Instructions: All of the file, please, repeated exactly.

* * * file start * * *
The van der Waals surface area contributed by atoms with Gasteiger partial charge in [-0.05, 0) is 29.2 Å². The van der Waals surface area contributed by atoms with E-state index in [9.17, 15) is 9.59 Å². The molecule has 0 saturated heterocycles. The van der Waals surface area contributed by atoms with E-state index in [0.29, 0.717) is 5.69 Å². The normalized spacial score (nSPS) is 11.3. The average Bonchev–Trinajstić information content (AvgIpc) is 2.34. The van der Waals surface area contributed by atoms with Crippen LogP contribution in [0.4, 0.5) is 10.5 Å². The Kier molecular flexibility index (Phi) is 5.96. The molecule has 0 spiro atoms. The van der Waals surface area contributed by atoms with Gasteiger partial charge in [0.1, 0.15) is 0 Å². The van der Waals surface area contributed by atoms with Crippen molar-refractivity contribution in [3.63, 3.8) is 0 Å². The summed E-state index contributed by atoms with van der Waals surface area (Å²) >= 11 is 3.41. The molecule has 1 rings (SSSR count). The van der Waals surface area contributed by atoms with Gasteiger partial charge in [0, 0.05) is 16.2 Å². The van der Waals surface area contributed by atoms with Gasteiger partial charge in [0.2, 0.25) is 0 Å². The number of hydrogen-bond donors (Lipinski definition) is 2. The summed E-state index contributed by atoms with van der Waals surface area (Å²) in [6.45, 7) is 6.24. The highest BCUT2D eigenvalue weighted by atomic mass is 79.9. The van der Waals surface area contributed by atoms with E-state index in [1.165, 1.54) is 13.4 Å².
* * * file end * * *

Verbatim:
The van der Waals surface area contributed by atoms with Gasteiger partial charge in [-0.05, 0) is 29.2 Å². The van der Waals surface area contributed by atoms with E-state index in [9.17, 15) is 9.59 Å². The molecule has 0 saturated heterocycles. The van der Waals surface area contributed by atoms with E-state index in [0.29, 0.717) is 5.69 Å². The normalized spacial score (nSPS) is 11.3. The average Bonchev–Trinajstić information content (AvgIpc) is 2.34. The van der Waals surface area contributed by atoms with Crippen LogP contribution in [0.4, 0.5) is 10.5 Å². The Kier molecular flexibility index (Phi) is 5.96. The molecule has 0 spiro atoms. The van der Waals surface area contributed by atoms with Gasteiger partial charge in [0.1, 0.15) is 0 Å². The van der Waals surface area contributed by atoms with Crippen molar-refractivity contribution in [3.63, 3.8) is 0 Å². The summed E-state index contributed by atoms with van der Waals surface area (Å²) >= 11 is 3.41. The molecule has 1 rings (SSSR count). The van der Waals surface area contributed by atoms with Gasteiger partial charge in [0, 0.05) is 16.2 Å². The van der Waals surface area contributed by atoms with Gasteiger partial charge in [0.2, 0.25) is 0 Å². The number of hydrogen-bond donors (Lipinski definition) is 2. The summed E-state index contributed by atoms with van der Waals surface area (Å²) in [6.45, 7) is 6.24. The highest BCUT2D eigenvalue weighted by atomic mass is 79.9. The van der Waals surface area contributed by atoms with E-state index in [1.165, 1.54) is 13.4 Å².